- Improved forecasting
- Optimized inventory levels
- More efficient transportation schedules
- Better service to their customers.
You can also find the right supply chain collaboration software through this vendor selection guide.
Figure 2. Lack of visibility in supply chains
2. Ensure data security
Take the case of a logistics and supply chain management company. They handle sensitive data like vendor details, transportation routes, and delivery schedules. To protect this information, the company implements multi-factor authentication for system access and encrypts data both at rest and in transit. They also anonymize the data to further safeguard confidentiality.
Additionally, the company is transparent about its data security practices, sharing updates with its different stakeholders and partners. This transparency helps build trust, ensuring a reputation for secure supply chain operations.
3. Standardize data
A global supply chain network collaborates with numerous partners, each having its own data format. They understand the need for data standardization to streamline sharing data.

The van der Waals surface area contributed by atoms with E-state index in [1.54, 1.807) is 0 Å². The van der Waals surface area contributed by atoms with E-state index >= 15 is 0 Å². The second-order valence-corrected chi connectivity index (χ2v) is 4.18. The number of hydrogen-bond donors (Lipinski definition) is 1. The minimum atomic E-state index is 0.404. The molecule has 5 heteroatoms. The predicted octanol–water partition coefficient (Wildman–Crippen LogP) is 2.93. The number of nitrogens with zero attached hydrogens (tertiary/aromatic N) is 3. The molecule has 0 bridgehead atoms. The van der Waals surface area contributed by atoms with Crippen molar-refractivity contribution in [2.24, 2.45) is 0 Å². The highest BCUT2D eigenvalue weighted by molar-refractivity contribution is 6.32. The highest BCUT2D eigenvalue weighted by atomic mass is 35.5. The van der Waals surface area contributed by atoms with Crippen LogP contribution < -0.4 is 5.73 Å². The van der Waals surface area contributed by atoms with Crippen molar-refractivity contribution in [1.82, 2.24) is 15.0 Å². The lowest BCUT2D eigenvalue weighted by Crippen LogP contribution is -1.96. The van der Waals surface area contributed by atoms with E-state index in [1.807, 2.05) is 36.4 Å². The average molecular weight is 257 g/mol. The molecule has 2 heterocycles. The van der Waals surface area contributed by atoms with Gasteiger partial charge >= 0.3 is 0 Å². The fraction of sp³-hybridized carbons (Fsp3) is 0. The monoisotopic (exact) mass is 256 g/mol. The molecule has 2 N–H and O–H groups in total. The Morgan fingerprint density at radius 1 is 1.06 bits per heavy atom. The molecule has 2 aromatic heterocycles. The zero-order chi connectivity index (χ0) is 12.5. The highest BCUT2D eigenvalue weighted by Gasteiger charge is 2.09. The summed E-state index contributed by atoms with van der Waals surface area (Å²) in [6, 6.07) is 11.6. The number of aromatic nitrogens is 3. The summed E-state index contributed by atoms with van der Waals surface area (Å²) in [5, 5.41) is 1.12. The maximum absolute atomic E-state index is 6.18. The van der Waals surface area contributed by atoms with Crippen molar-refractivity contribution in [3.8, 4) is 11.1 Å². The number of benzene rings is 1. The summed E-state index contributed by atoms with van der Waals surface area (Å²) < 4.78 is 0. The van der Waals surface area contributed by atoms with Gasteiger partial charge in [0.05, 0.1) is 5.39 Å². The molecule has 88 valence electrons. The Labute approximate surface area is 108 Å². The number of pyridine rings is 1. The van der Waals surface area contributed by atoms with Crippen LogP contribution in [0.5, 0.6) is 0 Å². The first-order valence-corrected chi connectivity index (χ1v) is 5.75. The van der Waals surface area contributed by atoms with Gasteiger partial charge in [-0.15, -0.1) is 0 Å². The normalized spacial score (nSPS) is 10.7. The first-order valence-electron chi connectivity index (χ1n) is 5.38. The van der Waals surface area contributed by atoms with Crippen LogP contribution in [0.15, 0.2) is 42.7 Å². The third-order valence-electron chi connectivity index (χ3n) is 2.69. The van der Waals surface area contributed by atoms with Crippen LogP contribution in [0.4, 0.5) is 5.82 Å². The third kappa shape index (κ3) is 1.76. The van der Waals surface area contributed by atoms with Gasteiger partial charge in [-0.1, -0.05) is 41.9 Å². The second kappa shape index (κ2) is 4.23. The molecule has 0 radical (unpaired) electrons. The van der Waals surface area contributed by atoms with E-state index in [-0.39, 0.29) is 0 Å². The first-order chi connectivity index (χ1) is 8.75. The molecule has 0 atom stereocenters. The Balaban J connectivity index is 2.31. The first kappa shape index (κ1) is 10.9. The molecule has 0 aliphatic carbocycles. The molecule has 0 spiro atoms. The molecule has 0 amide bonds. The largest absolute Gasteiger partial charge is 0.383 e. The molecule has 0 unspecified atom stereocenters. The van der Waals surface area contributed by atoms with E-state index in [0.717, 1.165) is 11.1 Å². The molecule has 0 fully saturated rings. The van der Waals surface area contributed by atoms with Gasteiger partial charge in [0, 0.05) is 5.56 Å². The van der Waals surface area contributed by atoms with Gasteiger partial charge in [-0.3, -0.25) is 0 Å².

The company adopts a universal data format like XML or JSON. They also use automated data exchange platforms for seamless data transfer between their systems and their partners. This uniformity in data leads to simpler analysis and decision-making based on comprehensive and unified data, enhancing the efficiency of their supply chain operations.
4. Leverage technology
With digital transformation on the rise, supply chains are being revolutionized by technology. A supply chain solutions provider faces challenges in real-time data sharing and secure data transfer with its partners. They turn to technology to resolve these issues.
The company uses APIs to integrate its systems with its partners’ for automated data exchange. They leverage artificial intelligence (AI) for data insights and blockchain for secure and immutable data records. As a result, they can make better real-time decisions, provide enhanced data security, and build trust amongst their partners.
5. Establish clear data-sharing agreements
Consider a group of companies in a supply chain network sharing data for improved operational efficiency. To ensure all members understand their data-sharing roles and responsibilities, they establish a detailed data-sharing agreement.
The agreement outlines what data should be shared, how, and who can access it. It also stipulates data usage, protection guidelines, and penalties for data misuse. This clear agreement promotes a harmonious and productive relationship among the network members, fostering trust and mutual growth.
While challenges exist, through cultural shifts, technological advancements, and the adoption of best practices, sharing data can be streamlined across global supply networks.
- Selecting The Right Supply Chain Transparency Tools
- Choosing The Right Supply Chain Integration Software